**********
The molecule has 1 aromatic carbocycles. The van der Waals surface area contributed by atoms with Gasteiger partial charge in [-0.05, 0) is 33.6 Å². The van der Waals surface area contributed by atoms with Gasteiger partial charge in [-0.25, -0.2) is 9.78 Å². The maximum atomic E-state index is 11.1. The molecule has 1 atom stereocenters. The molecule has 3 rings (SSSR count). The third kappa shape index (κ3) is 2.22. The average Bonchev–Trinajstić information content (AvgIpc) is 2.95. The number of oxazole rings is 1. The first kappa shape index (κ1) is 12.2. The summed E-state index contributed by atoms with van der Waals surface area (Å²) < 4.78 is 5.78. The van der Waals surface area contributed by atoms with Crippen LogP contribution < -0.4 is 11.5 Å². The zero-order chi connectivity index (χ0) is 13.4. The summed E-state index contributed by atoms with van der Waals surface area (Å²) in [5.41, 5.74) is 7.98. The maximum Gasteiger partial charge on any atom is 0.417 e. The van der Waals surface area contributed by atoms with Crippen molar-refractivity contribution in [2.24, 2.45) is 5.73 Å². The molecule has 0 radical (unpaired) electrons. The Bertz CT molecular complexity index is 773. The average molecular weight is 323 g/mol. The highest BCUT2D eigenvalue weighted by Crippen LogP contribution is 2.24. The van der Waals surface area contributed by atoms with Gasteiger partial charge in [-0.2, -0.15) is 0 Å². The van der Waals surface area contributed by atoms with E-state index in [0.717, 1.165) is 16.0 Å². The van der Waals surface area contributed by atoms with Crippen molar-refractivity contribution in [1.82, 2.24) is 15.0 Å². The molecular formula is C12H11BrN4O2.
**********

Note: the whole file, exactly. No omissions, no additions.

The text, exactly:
The molecule has 1 aromatic carbocycles. The van der Waals surface area contributed by atoms with Gasteiger partial charge in [-0.05, 0) is 33.6 Å². The van der Waals surface area contributed by atoms with Gasteiger partial charge in [-0.25, -0.2) is 9.78 Å². The maximum atomic E-state index is 11.1. The molecule has 1 atom stereocenters. The molecule has 3 rings (SSSR count). The third kappa shape index (κ3) is 2.22. The average Bonchev–Trinajstić information content (AvgIpc) is 2.95. The number of oxazole rings is 1. The first kappa shape index (κ1) is 12.2. The summed E-state index contributed by atoms with van der Waals surface area (Å²) < 4.78 is 5.78. The van der Waals surface area contributed by atoms with Crippen LogP contribution < -0.4 is 11.5 Å². The zero-order chi connectivity index (χ0) is 13.4. The summed E-state index contributed by atoms with van der Waals surface area (Å²) in [5.41, 5.74) is 7.98. The maximum Gasteiger partial charge on any atom is 0.417 e. The van der Waals surface area contributed by atoms with Crippen molar-refractivity contribution in [2.24, 2.45) is 5.73 Å². The molecule has 0 radical (unpaired) electrons. The Bertz CT molecular complexity index is 773. The average molecular weight is 323 g/mol. The highest BCUT2D eigenvalue weighted by Crippen LogP contribution is 2.24. The van der Waals surface area contributed by atoms with Gasteiger partial charge in [-0.2, -0.15) is 0 Å². The van der Waals surface area contributed by atoms with E-state index in [0.717, 1.165) is 16.0 Å². The van der Waals surface area contributed by atoms with Crippen molar-refractivity contribution in [1.82, 2.24) is 15.0 Å². The molecular formula is C12H11BrN4O2.